Blaming the Victim, Yet Again

malware dialog box

John Timmer of Ars Technica writes about how we ignore dialog boxes in, “Fake popup study sadly confirms most users are idiots.”

The article reports that researchers at the Psychology Department of North Carolina State University created a number of fake dialog boxes had varying sorts of clues that they were not real dialog boxes, but sham ones. The sham dialog boxes had varying levels of visual clues to help the user think they were sham. One of the fake dialogs is here:

The conclusion of many people is summed up in the title of the Ars Technica — that people are idiots.

My opinion is that this is blaming the victim. Users are presented with such a variety of elements that it’s hard to know what’s real and what’s not. Worse, there are so many worthless dialogs that pop up during normal operation that we’re all trained to play whack-a-mole with them.

I confess to being as bad as anyone. My company has SSL set up to the mail server, but it’s a locally-generated certificate. So every time I fire up the mail client, there’s a breathless dialog telling me that the certificate isn’t a real certificate. Do you know what this has taught me? To be able to whack the okay button before the dialog finishes painting.

The idiots are the developers who give people worthless dialog boxes, who make it next to impossible to import in local certificates, who train people to just make the damned dialog go away.

Computing isn’t safe primarily because the software expects the user to be a continuously alert expert. If the users are idiots, it is only because they stand for this.

10 thoughts on “Blaming the Victim, Yet Again

  1. What really really gets my goat are the boxes where you get no choice, don’t want to click the answer and CAN”T CLOSE the window. Arrrrgggghhh. A special hell awaits for ones that can’t even be moved or can’t lose focus. Death to all programmers who do that!

  2. Unsigned certs can be trusted about as much as signed certs if you are relatively assured the private key is safe. Add the public key to your trusted certificates. If the cert changes you’ll get prompted again at least. This is the same reasoning firefox 3 is using when asking for exceptions to self-signed https, OpenSSH has been doing it forever, and so on.
    The study confirms that trust, and therefore deception, are still perfectly healthy. Any technical control over those two can only be patchwork at best.

  3. This has been one of my pet peeves for quite a while. Modal dialog boxes that don’t give enough information for a non-technical (and sometimes even a very technical) user to make a rational decision.
    So we pick OK or cancel, randomly, and hope nothing bad happens.

  4. My problem with popup windows is a little different. I feel that the space bar shouldn’t be a special shortcut key to pressing the currently activated button.
    Simply typing a sentence (spaces between the words) into one application (a word processor) is enough to agree to a few messages that have popped up from another, without them even having had chance to even draw themselves. I find this a problem when an app takes a long time to load- I tend to switch to another app and continue working, only to find the app I launched, but don’t want right now, has popped up messages, or itself in it’s entirety has come to the fore to accept the keystrokes I thought were going into the word processor (which is of course another problem too).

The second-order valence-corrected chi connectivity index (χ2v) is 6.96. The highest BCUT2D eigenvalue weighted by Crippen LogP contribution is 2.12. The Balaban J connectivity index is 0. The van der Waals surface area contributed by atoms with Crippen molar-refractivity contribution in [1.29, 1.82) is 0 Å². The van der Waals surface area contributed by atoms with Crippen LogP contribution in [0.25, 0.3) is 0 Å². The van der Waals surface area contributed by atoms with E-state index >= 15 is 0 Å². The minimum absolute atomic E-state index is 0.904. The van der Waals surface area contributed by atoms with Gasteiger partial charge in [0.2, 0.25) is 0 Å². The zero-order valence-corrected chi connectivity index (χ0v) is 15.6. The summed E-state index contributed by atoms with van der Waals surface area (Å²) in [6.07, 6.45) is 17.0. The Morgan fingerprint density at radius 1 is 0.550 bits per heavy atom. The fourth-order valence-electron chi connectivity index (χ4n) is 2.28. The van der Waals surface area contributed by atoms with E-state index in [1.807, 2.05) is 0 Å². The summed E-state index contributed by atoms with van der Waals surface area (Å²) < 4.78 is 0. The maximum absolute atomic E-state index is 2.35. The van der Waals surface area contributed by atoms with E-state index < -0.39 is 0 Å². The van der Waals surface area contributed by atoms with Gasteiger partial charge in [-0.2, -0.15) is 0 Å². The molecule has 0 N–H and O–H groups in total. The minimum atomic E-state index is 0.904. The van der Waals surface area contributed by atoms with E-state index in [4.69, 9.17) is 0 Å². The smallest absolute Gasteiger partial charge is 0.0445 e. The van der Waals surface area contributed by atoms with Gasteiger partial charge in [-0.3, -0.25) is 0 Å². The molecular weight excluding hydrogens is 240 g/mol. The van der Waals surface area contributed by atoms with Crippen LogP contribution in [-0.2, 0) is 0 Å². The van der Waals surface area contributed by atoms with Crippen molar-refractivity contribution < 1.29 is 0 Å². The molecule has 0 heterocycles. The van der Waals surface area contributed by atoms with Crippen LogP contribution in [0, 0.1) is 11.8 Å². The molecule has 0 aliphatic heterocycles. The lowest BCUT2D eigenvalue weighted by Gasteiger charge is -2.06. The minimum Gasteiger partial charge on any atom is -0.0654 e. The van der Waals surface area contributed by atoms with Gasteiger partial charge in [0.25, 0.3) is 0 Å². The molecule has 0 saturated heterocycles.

5. re Simson:
    I think this is something we need to see the full report for. Based on what Ars Technica said, I would believe it, yes. I might think I was expected to explore, from the context of being in a psych experiment. This is also something we need to know whether the experimenters compensated for.

  6. I agree that you can’t blame the users. It’s up to software designers to make products easier to use rather than falling back on a dialog. We are effectively training users to click through dialogs because they get presented with so many.
    Chris blogged on a related topic @

  7. I laughed til I cried when I read this. I deal with SAV and malware at my 20,000 person company, and I’ve been getting a lot of alerts lately that indicate we have a higher than usual level of junk getting in. So your dialog box was a perfect example of what I think about my coworkers lately. Thank you.

  8. Part of the problem, of course, is that users see such a variety in dialog boxes. There aren’t really a clear set of things we can tell people to look for that will tell them, “yes, this is a legitimate dialog.” And of course as soon as someone created a set of guidelines like that, malware would imitate them, and we’d be back at square one.

  9. Remind me to show you the text of the “invite user” dialogue box from the HappyFunSlanderBot facebook app sometime. (I wrote it for a reading group discussion, not intended for use as a “real” facebook application.)

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